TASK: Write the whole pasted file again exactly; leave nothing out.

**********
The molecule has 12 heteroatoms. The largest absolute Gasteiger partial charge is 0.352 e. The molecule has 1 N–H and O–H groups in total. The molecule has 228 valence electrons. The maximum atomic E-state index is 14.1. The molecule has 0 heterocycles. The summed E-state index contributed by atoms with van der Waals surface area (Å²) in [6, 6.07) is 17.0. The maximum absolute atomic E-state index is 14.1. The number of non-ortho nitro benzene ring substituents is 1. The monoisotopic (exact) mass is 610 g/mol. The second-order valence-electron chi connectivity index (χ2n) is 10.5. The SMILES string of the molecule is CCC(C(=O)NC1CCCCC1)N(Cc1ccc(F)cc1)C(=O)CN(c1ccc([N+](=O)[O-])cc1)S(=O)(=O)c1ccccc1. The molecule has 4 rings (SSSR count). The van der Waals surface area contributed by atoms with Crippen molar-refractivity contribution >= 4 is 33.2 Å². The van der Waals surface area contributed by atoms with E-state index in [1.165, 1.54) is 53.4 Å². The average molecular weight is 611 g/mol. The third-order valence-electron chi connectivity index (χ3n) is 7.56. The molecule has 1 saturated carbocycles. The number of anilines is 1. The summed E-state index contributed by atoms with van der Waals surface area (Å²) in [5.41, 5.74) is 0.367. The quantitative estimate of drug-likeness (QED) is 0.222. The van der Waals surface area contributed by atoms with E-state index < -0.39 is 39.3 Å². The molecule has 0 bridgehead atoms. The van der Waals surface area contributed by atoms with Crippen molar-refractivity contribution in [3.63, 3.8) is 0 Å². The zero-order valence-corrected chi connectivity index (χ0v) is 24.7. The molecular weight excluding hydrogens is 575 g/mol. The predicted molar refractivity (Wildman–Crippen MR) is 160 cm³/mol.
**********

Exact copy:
The molecule has 12 heteroatoms. The largest absolute Gasteiger partial charge is 0.352 e. The molecule has 1 N–H and O–H groups in total. The molecule has 228 valence electrons. The maximum atomic E-state index is 14.1. The molecule has 0 heterocycles. The summed E-state index contributed by atoms with van der Waals surface area (Å²) in [6, 6.07) is 17.0. The maximum absolute atomic E-state index is 14.1. The number of non-ortho nitro benzene ring substituents is 1. The monoisotopic (exact) mass is 610 g/mol. The second-order valence-electron chi connectivity index (χ2n) is 10.5. The SMILES string of the molecule is CCC(C(=O)NC1CCCCC1)N(Cc1ccc(F)cc1)C(=O)CN(c1ccc([N+](=O)[O-])cc1)S(=O)(=O)c1ccccc1. The molecule has 4 rings (SSSR count). The van der Waals surface area contributed by atoms with Crippen molar-refractivity contribution >= 4 is 33.2 Å². The van der Waals surface area contributed by atoms with E-state index in [1.165, 1.54) is 53.4 Å². The average molecular weight is 611 g/mol. The third-order valence-electron chi connectivity index (χ3n) is 7.56. The molecule has 1 saturated carbocycles. The number of anilines is 1. The summed E-state index contributed by atoms with van der Waals surface area (Å²) in [5.41, 5.74) is 0.367. The quantitative estimate of drug-likeness (QED) is 0.222. The van der Waals surface area contributed by atoms with E-state index < -0.39 is 39.3 Å². The molecule has 0 bridgehead atoms. The van der Waals surface area contributed by atoms with Crippen molar-refractivity contribution in [3.63, 3.8) is 0 Å². The zero-order valence-corrected chi connectivity index (χ0v) is 24.7. The molecular weight excluding hydrogens is 575 g/mol. The predicted molar refractivity (Wildman–Crippen MR) is 160 cm³/mol.